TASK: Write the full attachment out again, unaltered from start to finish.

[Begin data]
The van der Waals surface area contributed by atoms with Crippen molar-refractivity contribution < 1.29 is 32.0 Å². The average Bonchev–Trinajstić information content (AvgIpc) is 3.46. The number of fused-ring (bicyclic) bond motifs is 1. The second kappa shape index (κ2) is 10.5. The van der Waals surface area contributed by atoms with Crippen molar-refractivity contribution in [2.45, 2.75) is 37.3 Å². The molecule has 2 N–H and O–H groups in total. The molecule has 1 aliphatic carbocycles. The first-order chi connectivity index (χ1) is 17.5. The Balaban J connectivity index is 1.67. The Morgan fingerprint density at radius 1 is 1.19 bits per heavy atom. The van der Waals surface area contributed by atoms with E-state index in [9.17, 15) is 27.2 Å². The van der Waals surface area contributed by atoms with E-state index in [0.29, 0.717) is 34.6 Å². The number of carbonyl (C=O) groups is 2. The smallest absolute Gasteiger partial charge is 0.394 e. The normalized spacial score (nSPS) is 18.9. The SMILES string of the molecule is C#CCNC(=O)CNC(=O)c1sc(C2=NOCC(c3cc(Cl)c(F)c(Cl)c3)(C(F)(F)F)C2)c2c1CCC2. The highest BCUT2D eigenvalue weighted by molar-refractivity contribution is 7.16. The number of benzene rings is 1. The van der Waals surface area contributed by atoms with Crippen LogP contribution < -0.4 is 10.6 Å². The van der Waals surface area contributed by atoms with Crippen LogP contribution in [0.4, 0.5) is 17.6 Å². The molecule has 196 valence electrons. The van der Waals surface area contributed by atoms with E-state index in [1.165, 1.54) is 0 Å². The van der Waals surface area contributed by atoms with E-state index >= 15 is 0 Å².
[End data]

The van der Waals surface area contributed by atoms with Crippen molar-refractivity contribution < 1.29 is 32.0 Å². The average Bonchev–Trinajstić information content (AvgIpc) is 3.46. The number of fused-ring (bicyclic) bond motifs is 1. The second kappa shape index (κ2) is 10.5. The van der Waals surface area contributed by atoms with Crippen molar-refractivity contribution in [2.45, 2.75) is 37.3 Å². The molecule has 2 N–H and O–H groups in total. The molecule has 1 aliphatic carbocycles. The first-order chi connectivity index (χ1) is 17.5. The Balaban J connectivity index is 1.67. The Morgan fingerprint density at radius 1 is 1.19 bits per heavy atom. The van der Waals surface area contributed by atoms with E-state index in [9.17, 15) is 27.2 Å². The van der Waals surface area contributed by atoms with E-state index in [0.29, 0.717) is 34.6 Å². The number of carbonyl (C=O) groups is 2. The smallest absolute Gasteiger partial charge is 0.394 e. The normalized spacial score (nSPS) is 18.9. The SMILES string of the molecule is C#CCNC(=O)CNC(=O)c1sc(C2=NOCC(c3cc(Cl)c(F)c(Cl)c3)(C(F)(F)F)C2)c2c1CCC2. The highest BCUT2D eigenvalue weighted by molar-refractivity contribution is 7.16. The number of benzene rings is 1. The van der Waals surface area contributed by atoms with Crippen LogP contribution < -0.4 is 10.6 Å². The van der Waals surface area contributed by atoms with Crippen LogP contribution in [0.4, 0.5) is 17.6 Å². The molecule has 196 valence electrons. The van der Waals surface area contributed by atoms with E-state index in [1.165, 1.54) is 0 Å². The van der Waals surface area contributed by atoms with E-state index >= 15 is 0 Å².